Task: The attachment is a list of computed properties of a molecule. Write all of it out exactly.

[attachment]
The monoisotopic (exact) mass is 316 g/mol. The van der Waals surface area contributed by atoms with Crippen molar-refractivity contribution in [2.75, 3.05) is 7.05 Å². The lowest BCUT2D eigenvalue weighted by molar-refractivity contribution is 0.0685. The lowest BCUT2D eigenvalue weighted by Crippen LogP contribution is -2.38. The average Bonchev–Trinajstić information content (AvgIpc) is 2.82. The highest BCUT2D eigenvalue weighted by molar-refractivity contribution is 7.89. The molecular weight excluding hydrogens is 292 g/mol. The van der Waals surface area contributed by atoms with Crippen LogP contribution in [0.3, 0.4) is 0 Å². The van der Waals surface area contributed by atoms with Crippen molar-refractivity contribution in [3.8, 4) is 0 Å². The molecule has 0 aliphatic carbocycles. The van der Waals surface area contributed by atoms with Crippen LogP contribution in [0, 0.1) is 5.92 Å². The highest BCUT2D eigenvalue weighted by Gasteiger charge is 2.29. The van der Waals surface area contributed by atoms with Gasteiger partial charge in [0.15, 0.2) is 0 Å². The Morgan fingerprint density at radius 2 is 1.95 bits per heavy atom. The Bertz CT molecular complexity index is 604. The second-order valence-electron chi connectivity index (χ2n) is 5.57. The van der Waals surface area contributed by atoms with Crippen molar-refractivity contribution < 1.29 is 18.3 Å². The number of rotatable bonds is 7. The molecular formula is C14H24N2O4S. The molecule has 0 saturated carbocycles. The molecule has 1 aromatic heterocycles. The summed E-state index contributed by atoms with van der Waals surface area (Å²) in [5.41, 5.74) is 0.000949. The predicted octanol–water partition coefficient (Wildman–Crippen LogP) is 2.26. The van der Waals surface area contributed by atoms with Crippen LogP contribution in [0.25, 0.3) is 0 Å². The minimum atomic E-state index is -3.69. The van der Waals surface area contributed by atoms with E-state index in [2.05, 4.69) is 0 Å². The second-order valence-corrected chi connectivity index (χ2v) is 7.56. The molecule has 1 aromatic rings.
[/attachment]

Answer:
The monoisotopic (exact) mass is 316 g/mol. The van der Waals surface area contributed by atoms with Crippen molar-refractivity contribution in [2.75, 3.05) is 7.05 Å². The lowest BCUT2D eigenvalue weighted by molar-refractivity contribution is 0.0685. The lowest BCUT2D eigenvalue weighted by Crippen LogP contribution is -2.38. The average Bonchev–Trinajstić information content (AvgIpc) is 2.82. The highest BCUT2D eigenvalue weighted by molar-refractivity contribution is 7.89. The molecular weight excluding hydrogens is 292 g/mol. The van der Waals surface area contributed by atoms with Crippen LogP contribution in [0.3, 0.4) is 0 Å². The van der Waals surface area contributed by atoms with Crippen molar-refractivity contribution in [3.8, 4) is 0 Å². The molecule has 0 aliphatic carbocycles. The van der Waals surface area contributed by atoms with Crippen LogP contribution in [0, 0.1) is 5.92 Å². The highest BCUT2D eigenvalue weighted by Gasteiger charge is 2.29. The van der Waals surface area contributed by atoms with Gasteiger partial charge in [0.15, 0.2) is 0 Å². The Morgan fingerprint density at radius 2 is 1.95 bits per heavy atom. The Bertz CT molecular complexity index is 604. The second-order valence-electron chi connectivity index (χ2n) is 5.57. The van der Waals surface area contributed by atoms with Crippen molar-refractivity contribution < 1.29 is 18.3 Å². The number of rotatable bonds is 7. The molecular formula is C14H24N2O4S. The molecule has 0 saturated carbocycles. The molecule has 1 aromatic heterocycles. The summed E-state index contributed by atoms with van der Waals surface area (Å²) in [5.41, 5.74) is 0.000949. The predicted octanol–water partition coefficient (Wildman–Crippen LogP) is 2.26. The van der Waals surface area contributed by atoms with Crippen LogP contribution in [0.25, 0.3) is 0 Å². The minimum atomic E-state index is -3.69. The van der Waals surface area contributed by atoms with E-state index in [2.05, 4.69) is 0 Å². The second-order valence-corrected chi connectivity index (χ2v) is 7.56. The molecule has 1 aromatic rings.